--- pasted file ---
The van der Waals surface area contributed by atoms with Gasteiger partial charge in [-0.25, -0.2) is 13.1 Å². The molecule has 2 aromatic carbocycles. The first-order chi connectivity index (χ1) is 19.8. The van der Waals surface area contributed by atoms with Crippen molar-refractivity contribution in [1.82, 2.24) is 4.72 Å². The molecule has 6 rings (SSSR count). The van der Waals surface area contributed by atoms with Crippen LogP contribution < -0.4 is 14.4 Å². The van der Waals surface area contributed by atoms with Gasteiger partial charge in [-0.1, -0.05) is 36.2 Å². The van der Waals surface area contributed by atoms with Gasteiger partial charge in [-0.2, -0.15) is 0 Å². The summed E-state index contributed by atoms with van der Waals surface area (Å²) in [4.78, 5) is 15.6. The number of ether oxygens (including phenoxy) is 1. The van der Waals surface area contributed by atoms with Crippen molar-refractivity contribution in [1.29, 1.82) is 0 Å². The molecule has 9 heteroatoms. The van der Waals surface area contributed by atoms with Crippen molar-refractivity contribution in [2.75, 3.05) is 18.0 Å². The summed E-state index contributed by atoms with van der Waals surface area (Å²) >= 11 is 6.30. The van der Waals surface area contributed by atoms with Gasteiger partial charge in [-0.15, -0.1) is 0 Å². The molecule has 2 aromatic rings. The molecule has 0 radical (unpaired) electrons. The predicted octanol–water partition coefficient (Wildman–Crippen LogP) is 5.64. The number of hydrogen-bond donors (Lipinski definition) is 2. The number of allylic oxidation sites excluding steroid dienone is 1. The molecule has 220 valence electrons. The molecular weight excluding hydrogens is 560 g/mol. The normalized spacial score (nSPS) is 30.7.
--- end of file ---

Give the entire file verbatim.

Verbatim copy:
The van der Waals surface area contributed by atoms with Gasteiger partial charge in [-0.25, -0.2) is 13.1 Å². The molecule has 2 aromatic carbocycles. The first-order chi connectivity index (χ1) is 19.8. The van der Waals surface area contributed by atoms with Crippen molar-refractivity contribution in [1.82, 2.24) is 4.72 Å². The molecule has 6 rings (SSSR count). The van der Waals surface area contributed by atoms with Crippen LogP contribution < -0.4 is 14.4 Å². The van der Waals surface area contributed by atoms with Gasteiger partial charge in [-0.1, -0.05) is 36.2 Å². The van der Waals surface area contributed by atoms with Gasteiger partial charge in [-0.2, -0.15) is 0 Å². The summed E-state index contributed by atoms with van der Waals surface area (Å²) in [4.78, 5) is 15.6. The number of ether oxygens (including phenoxy) is 1. The van der Waals surface area contributed by atoms with Crippen molar-refractivity contribution in [1.29, 1.82) is 0 Å². The molecule has 9 heteroatoms. The van der Waals surface area contributed by atoms with Crippen molar-refractivity contribution in [2.75, 3.05) is 18.0 Å². The summed E-state index contributed by atoms with van der Waals surface area (Å²) >= 11 is 6.30. The van der Waals surface area contributed by atoms with Gasteiger partial charge in [-0.15, -0.1) is 0 Å². The molecule has 2 aromatic rings. The molecule has 0 radical (unpaired) electrons. The predicted octanol–water partition coefficient (Wildman–Crippen LogP) is 5.64. The number of hydrogen-bond donors (Lipinski definition) is 2. The number of allylic oxidation sites excluding steroid dienone is 1. The molecule has 220 valence electrons. The molecular weight excluding hydrogens is 560 g/mol. The normalized spacial score (nSPS) is 30.7.